The cutting-edge trends poised to take over the market are reflected in the technological advancements displayed at the Consumer Electronics Show (CES). The 2017 show predicted significant changes in the consumer and B2B markets, declaring it the year of artificial intelligence (AI).
No industry, not even Wall Street, can escape AI’s extensive economic impact due to recent technological developments.
Companies that acknowledge and respond to these developments may be able to keep up with the market rather than lag behind their more progressive rivals. In light of this, we present three AI trends from CES 2017 to provide further context for the coming year.
Robots rule the Internet of Things.
The smallest devices and the largest home appliances are now incorporating machine learning. The Internet of Things (IoT) continues to indicate a shift away from conventional items toward “smart” devices, from toothbrushes to refrigerator “technology.
This is never more evident than in AI-powered home robots. These robots, which differ in shape and function, work with intelligent platforms to help people in various ways. The humanoid Lynx and LG’s Hub Robot, two of the most popular robots, integrate with Amazon’s Alexa speech service. LG’s technology, in particular, marked industry advancement; unlike Amazon’s own Dot and Echo devices, which cannot distinguish between humans, the Hub Robot can be used by numerous users without requiring them to switch between profiles.
Startups and market titans are developing specialized AI robots that fit their corporate goals and target a certain clientele. For instance, Yumi with Cutie assists seniors with daily duties, preserving their independence. Aristotle from Mattel also caters to families and is made specifically to recognize children’s voices (which requires different recognition patterns). Aristotle is even referred to as a “nanny, companion, and tutor,” according to Fast Company, which says he is “designed to both comfort a newborn and aid a tween with their foreign language homework.” It’s an AI that can assist in kid rearing.”
By implementing these cutting-edge technologies for their particular brand and audience, other businesses can profit from AI by following Mattel’s example. Even though all of these examples are largely used in homes, the versatility of robotics AI makes this trend applicable to B2B settings.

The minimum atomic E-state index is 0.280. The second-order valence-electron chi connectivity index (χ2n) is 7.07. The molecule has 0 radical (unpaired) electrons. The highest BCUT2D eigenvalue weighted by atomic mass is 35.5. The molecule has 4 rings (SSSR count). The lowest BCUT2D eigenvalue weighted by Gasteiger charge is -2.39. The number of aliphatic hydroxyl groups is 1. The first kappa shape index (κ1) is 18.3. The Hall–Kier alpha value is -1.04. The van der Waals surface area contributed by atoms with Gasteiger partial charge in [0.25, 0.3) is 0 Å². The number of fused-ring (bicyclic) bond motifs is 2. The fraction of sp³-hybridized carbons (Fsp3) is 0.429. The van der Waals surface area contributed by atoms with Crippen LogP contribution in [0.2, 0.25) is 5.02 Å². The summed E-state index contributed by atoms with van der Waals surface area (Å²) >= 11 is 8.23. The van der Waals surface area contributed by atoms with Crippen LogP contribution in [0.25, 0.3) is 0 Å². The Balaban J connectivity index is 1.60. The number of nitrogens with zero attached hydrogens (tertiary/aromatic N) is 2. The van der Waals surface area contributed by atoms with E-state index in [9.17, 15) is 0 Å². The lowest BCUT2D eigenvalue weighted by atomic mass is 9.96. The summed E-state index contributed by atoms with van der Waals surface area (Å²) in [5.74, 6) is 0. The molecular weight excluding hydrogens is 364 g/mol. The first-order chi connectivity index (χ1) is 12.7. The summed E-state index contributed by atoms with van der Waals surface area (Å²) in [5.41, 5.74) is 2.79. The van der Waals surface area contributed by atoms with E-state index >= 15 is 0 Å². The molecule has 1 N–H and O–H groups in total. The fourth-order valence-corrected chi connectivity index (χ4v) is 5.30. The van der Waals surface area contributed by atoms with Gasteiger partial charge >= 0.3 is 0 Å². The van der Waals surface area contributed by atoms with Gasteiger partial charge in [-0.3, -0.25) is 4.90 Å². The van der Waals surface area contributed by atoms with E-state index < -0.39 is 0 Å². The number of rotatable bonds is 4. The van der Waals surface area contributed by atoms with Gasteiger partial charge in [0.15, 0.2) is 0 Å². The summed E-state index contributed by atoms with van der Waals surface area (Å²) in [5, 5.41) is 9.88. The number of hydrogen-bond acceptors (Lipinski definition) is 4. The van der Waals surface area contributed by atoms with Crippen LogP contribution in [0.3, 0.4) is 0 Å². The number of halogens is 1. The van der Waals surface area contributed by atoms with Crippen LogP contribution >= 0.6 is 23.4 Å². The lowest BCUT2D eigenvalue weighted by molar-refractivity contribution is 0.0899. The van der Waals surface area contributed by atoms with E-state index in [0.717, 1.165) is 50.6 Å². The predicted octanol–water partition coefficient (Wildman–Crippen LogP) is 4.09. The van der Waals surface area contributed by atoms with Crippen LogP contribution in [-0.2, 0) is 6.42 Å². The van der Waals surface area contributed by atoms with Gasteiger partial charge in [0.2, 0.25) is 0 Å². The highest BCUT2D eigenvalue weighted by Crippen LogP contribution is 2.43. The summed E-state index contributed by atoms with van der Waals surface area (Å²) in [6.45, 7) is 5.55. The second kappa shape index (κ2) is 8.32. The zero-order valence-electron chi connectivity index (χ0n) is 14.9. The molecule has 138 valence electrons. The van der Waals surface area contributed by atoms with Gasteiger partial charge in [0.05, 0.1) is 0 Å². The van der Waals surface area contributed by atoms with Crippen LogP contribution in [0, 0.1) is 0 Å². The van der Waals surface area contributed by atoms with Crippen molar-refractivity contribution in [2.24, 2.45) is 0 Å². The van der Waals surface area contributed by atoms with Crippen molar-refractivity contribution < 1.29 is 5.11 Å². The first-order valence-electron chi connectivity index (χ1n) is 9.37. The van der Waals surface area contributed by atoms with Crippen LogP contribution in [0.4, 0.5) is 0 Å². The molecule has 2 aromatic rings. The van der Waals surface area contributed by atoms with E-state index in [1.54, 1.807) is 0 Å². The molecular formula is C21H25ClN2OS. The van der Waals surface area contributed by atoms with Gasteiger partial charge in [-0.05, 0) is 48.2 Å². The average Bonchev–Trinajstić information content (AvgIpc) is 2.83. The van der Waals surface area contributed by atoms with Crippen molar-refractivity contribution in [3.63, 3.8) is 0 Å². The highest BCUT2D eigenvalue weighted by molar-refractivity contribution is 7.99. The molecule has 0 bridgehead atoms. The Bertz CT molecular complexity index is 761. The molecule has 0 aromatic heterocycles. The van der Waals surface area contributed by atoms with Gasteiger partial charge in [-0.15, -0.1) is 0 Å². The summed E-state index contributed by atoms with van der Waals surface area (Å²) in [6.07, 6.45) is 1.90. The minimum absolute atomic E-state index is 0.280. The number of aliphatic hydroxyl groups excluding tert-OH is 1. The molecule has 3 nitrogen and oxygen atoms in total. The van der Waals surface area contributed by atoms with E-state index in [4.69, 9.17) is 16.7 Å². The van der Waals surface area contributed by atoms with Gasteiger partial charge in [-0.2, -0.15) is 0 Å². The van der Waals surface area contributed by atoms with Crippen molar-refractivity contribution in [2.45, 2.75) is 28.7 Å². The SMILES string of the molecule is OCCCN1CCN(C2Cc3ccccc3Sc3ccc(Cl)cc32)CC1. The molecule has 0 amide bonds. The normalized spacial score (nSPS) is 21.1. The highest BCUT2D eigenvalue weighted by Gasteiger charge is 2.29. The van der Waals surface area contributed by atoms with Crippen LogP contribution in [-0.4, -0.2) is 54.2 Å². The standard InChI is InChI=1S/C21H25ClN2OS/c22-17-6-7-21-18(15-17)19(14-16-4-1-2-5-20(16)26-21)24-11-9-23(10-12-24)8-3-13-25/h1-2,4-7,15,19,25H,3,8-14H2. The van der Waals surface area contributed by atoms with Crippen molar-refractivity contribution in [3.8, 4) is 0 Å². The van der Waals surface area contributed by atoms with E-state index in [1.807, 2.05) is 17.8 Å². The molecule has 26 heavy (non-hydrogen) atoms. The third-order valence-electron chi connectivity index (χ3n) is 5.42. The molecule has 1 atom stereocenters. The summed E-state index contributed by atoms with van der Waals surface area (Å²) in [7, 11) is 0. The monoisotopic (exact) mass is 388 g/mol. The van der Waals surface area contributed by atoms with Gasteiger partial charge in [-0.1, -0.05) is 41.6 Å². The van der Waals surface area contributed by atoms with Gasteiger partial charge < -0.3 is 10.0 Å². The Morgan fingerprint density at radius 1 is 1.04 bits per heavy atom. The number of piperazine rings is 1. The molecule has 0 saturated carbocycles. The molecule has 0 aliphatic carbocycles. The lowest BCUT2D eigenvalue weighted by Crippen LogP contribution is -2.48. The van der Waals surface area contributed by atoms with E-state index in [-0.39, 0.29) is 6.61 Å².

AI interfaces for virtual digital assistants are the focus of competition among innovators.
Though robots and intelligent products are impressive, they couldn’t exist without the AI platforms or interfaces that make their technology viable. It was abundantly obvious at CES that businesses see the value of having the leading AI interface for virtual digital assistants rather than just creating goods that use an AI platform.
According to academics, by the end of 2021, there will be 1.8 billion users of virtual digital assistants that use AI. By the same period, enterprise users are anticipated to total 843 million. The business that creates the most valuable digital assistant technology will have the ability to grow the broadest range of products.
According to Greylock Partners’ John Lilly’s summary for Bloomberg, “When you have control over the user interface, there are countless opportunities to make money. You are in charge of information flow, and requests can be routed. Certainly, you can ship people things.”
Google, Apple, Microsoft, and Samsung have all developed cross-platform digital assistants to compete with Amazon’s Alexa. These technological behemoths are racing to create the greatest software and form alliances with businesses to get a competitive edge. Amazon’s Alexa has the advantage with over 7,000 partnerships, even though every tech company at CES unveiled remarkable partnerships. Thanks to a new agreement, its most recent project will incorporate Alexa’s technology inside some Ford automobiles.
Virtual reality and augmented reality predominate.
By balancing cutting-edge technology with user usability and reasonable pricing points, companies creating augmented reality (AR) and virtual reality (VR) products continue to upend B2B and B2C sectors.
250 VR stations were given most of Intel’s resources, and team members manned them to ensure the best possible user experience. With the announcement of its plan to build virtual reality arcades, HTC took things a step further. The company intends to launch the first one in Taiwan. HTC will expand on the same technology from the 360-cameras they unveiled at CES in these upcoming gaming facilities.
Major advancements were made in AR technology. The R-8 and R-9 smart glasses from Osterhout Design Group (ODG), powered by Qualcomm’s Snapdragon 835 chipset, were unveiled. They were a significant advancement due to the spectacles’ appearance, weight, and functionality—all for around $1,000. They strike a mix between cutting-edge technology and customer usability, unlike earlier models of smartglasses.
However, not all applications of AR were centered on visual innovation; several businesses unveiled applications devoted to hearing. Users can hear from a specific direction using Stages from hearing aid startup Audicus, which is expected to revolutionize the hearing aid business.
Companies that are exploring novel technologies need to strike a balance between investing in R&D that pushes the boundaries of current science and developing products that are still useful to their target market. Companies secure their long-term viability as both innovative organizations and successful businesses by nurturing this two-pronged strategy.
Business executives are becoming increasingly more conscious of the advantages and dangers of creating these technologies as machine learning and rapid innovation bring AI to every industry.